The Great 1080p HDTV Face Off Sony KDS-R50XBR1
Going into the Face Off, I had no idea which display would win. In hindsight, I could have guessed. I reviewed this set's big brother in the December 2005 issue and thought it was the RPTV to beat. It turns out that is the case. Jerry ranked this set fourth, Maureen second, and everyone else number one.
From the measurement point of view, the Sony is average or just above average in every category. It was just a tick above the Samsung and the Mitsubishi in total light output, its only category win. While other TVs were brighter (the JVC being a notable one), none were able to be that bright while continuing to have such a strong contrast ratio. Adrienne liked that, with its many iris adjustments, the Sony was more flexible than the others in the Face Off. With its main iris closed down, the KDS-R50XBR1 was capable of 0.017 ft-L, just behind the HP and the Toshiba in its darkest mode. During the Face Off, though, the black level and contrast ratio got lukewarm praise, with Jerry commenting that it seemed "a bit washed out compared with some of the others." This could be because it had the second lowest ANSI contrast ratio, something no amount of iris manipulation can help.
The Sony's color, like with the 60-inch model I reviewed last December, was a mixed bag. The color points are still off, but color temperature out of the box and after calibration are both decent. John felt that the colors were "a little rich, almost too rich," Maureen called it "a bit overcolorful," and Nikhil thought it was "very electric, almost cartioonish." Seeing as I found the same problem with the 60-inch model, it seems that's just what Sony wants in this set: uber-vibrant. No reviewer found it to be too objectionable, although no one called it accurate or neutral.
Our judges praised the Sony's detail, too, although they felt that some of the other displays were more detailed. Most of the judges felt that the Sony was a little noisy with 480i, especially with dark areas of the scene. Otherwise, each reviewer felt that there was less noise and grain in the image than with most of the sets in the Face Off (trailing the JVC). The image processing was only OK, with fairly slow 3:2 pickup and some jagged edges on the waving flag.
Maureen liked the stylish remote, but Adrienne felt that it was too heavy and didn't like the lack of (wait for it) direct input-access buttons (see a trend here?).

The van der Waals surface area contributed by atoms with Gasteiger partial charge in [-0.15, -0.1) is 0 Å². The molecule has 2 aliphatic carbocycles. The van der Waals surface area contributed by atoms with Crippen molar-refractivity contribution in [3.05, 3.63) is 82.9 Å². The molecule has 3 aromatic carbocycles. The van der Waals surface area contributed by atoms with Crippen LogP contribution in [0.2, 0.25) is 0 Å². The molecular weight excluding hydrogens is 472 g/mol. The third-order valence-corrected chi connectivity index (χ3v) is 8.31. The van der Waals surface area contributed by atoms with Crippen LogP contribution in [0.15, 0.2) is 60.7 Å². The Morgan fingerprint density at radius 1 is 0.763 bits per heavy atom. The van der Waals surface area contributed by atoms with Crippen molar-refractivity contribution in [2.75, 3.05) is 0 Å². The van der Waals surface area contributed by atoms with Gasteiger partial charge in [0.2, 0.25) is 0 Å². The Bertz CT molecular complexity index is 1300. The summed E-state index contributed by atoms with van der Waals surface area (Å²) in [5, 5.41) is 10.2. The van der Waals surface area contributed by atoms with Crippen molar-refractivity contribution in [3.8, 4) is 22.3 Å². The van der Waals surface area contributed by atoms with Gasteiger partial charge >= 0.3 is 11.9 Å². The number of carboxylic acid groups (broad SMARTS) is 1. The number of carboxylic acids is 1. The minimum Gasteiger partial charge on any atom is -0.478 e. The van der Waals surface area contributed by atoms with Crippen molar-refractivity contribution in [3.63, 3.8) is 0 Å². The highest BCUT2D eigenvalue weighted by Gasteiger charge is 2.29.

Adrienne summed it up the best by calling the KDS-R50XBR1 a "consistently good performer." From how close this Face Off was, it's not a shock that consistency was the key over excelling in one area and messing up another. That kind of balance will win you Face Offs all the time.
• Widely adjustable iris
• An excellent balance of everything
At A Glance: Sony KDS-R50XBR1 Rear-Projection HDTV
Video: HDMI (2), RGB D-Sub-15 (1), component video (2), S-video (3), composite video (3)
Audio: analog stereo (7)
Audio: Optical (1), analog audio (1)
Additional: RF (2), FireWire (2), CableCARD (1), Control-S (2)
Type: LCOS (SXRD)
Screen Size (diagonal): 50 inches
Native Resolution: 1,920 by 1,080 Lamp Life: 8,000 hours
Dimensions (H x W x D, inches): 34 x 57.25 x 18.86
Weight (pounds): 94.81
Ratings: Sony KDS-R50XBR1 rear-projection HDTV
Build Quality: 93
Overall Rating: 92
KDS-R50XBR1 Rear-Projection HDTV, $4,000
Dealer Locator Code SNY
HT Labs Measures: Sony KDS-R50XBR1 Rear-Projection HDTV
Full-On/Full-Off Contrast Ratio—6776:1;
ANSI Contrast Ratio—294:1
Measured Resolution with the Leader LT-446:
480: 480 (per picture height)
720p: 720 (pph)
1080i: 1040 (pph)
DC Restoration (poor, average, good, excellent): Excellent
Color Decoder (poor, average, good, excellent): Excellent
Measured Color Points:
Red Color Point: x=0.674, y=0.323
Green Color Point: x=0.290, y=0.692
Blue Color Point: x=0.146, y=0.046
The left chart shows the KDS-R50XBR1's gray scale relative to its color temperature at various levels of intensity, or brightness (20 IRE is dark gray; 100 IRE is bright white). The gray scale as set by the factory, in the warm color-temperature mode and the Pro picture mode, measures cool with dark images and warmer, but still cool, with brighter images. After making adjustments using the Photo Research PR-650, the gray scale measures within 84 Kelvin of D6500, the accurate color temperature, across most of the range. The darkest images are slightly warm.
The right chart shows the gray scale (or color temperature) relative to the color points of the display's red, green, and blue LCOS panels. These are off those specified by SMPTE. Red is oversaturated, while blue is slightly oversaturated. Green is very oversaturated.
After calibration, and using a full-field 100-IRE white (142.3 foot-lamberts) and a full-field 0-IRE black (0.021 ft-L), the contrast ratio was 6,776:1. Using a 16-box checkerboard pattern (ANSI contrast), the contrast ratio was 294:1. The best contrast ratio was achieved with the iris set at 4 and the Advanced Iris set to Max. The best black level was achieved with the iris set to 2 (or below), the Advanced Iris set to Max, and the power consumption set to Reduced. In this mode, it produced 0.017 ft-L and 113.2 ft-L for a contrast ratio of 6,659:1.—GM